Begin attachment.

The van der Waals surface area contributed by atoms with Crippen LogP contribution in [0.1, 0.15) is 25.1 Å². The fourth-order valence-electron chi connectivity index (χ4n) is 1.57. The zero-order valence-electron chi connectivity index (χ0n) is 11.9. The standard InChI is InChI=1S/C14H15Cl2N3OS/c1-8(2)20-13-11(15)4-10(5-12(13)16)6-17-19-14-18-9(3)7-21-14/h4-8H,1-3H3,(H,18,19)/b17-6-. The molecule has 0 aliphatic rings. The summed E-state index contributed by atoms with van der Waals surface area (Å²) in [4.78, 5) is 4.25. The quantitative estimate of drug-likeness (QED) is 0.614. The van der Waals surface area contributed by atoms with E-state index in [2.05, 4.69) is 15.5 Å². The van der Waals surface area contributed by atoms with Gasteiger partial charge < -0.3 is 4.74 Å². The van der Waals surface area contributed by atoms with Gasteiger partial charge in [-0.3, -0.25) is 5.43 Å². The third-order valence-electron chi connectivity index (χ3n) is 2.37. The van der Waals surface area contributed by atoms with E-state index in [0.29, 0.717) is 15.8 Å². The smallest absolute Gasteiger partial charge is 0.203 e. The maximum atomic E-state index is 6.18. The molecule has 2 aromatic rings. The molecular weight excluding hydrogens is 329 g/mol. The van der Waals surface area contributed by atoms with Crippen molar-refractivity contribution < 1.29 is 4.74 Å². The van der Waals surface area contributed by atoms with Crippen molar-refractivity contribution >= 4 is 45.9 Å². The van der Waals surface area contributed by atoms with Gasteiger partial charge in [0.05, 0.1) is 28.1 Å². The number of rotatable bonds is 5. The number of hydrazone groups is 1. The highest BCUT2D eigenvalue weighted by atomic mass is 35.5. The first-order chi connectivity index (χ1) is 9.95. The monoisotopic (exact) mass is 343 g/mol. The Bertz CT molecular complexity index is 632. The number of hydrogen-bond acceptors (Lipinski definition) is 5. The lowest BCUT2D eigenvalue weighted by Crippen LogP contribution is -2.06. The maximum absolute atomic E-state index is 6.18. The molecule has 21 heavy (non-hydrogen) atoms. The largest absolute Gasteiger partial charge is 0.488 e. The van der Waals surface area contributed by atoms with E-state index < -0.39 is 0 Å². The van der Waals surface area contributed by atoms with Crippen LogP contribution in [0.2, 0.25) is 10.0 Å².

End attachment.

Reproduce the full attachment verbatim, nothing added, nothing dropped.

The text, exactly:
The van der Waals surface area contributed by atoms with Crippen LogP contribution in [0.1, 0.15) is 25.1 Å². The fourth-order valence-electron chi connectivity index (χ4n) is 1.57. The zero-order valence-electron chi connectivity index (χ0n) is 11.9. The standard InChI is InChI=1S/C14H15Cl2N3OS/c1-8(2)20-13-11(15)4-10(5-12(13)16)6-17-19-14-18-9(3)7-21-14/h4-8H,1-3H3,(H,18,19)/b17-6-. The molecule has 0 aliphatic rings. The summed E-state index contributed by atoms with van der Waals surface area (Å²) in [4.78, 5) is 4.25. The quantitative estimate of drug-likeness (QED) is 0.614. The van der Waals surface area contributed by atoms with E-state index in [2.05, 4.69) is 15.5 Å². The van der Waals surface area contributed by atoms with Gasteiger partial charge < -0.3 is 4.74 Å². The van der Waals surface area contributed by atoms with Gasteiger partial charge in [-0.3, -0.25) is 5.43 Å². The third-order valence-electron chi connectivity index (χ3n) is 2.37. The van der Waals surface area contributed by atoms with E-state index in [0.29, 0.717) is 15.8 Å². The smallest absolute Gasteiger partial charge is 0.203 e. The maximum atomic E-state index is 6.18. The molecule has 2 aromatic rings. The molecular weight excluding hydrogens is 329 g/mol. The van der Waals surface area contributed by atoms with Crippen molar-refractivity contribution < 1.29 is 4.74 Å². The van der Waals surface area contributed by atoms with Crippen molar-refractivity contribution >= 4 is 45.9 Å². The van der Waals surface area contributed by atoms with Gasteiger partial charge in [0.05, 0.1) is 28.1 Å². The number of rotatable bonds is 5. The number of hydrazone groups is 1. The highest BCUT2D eigenvalue weighted by atomic mass is 35.5. The first-order chi connectivity index (χ1) is 9.95. The monoisotopic (exact) mass is 343 g/mol. The Bertz CT molecular complexity index is 632. The number of hydrogen-bond acceptors (Lipinski definition) is 5. The lowest BCUT2D eigenvalue weighted by Crippen LogP contribution is -2.06. The maximum absolute atomic E-state index is 6.18. The molecule has 21 heavy (non-hydrogen) atoms. The largest absolute Gasteiger partial charge is 0.488 e. The van der Waals surface area contributed by atoms with E-state index < -0.39 is 0 Å². The van der Waals surface area contributed by atoms with Crippen LogP contribution in [0.2, 0.25) is 10.0 Å².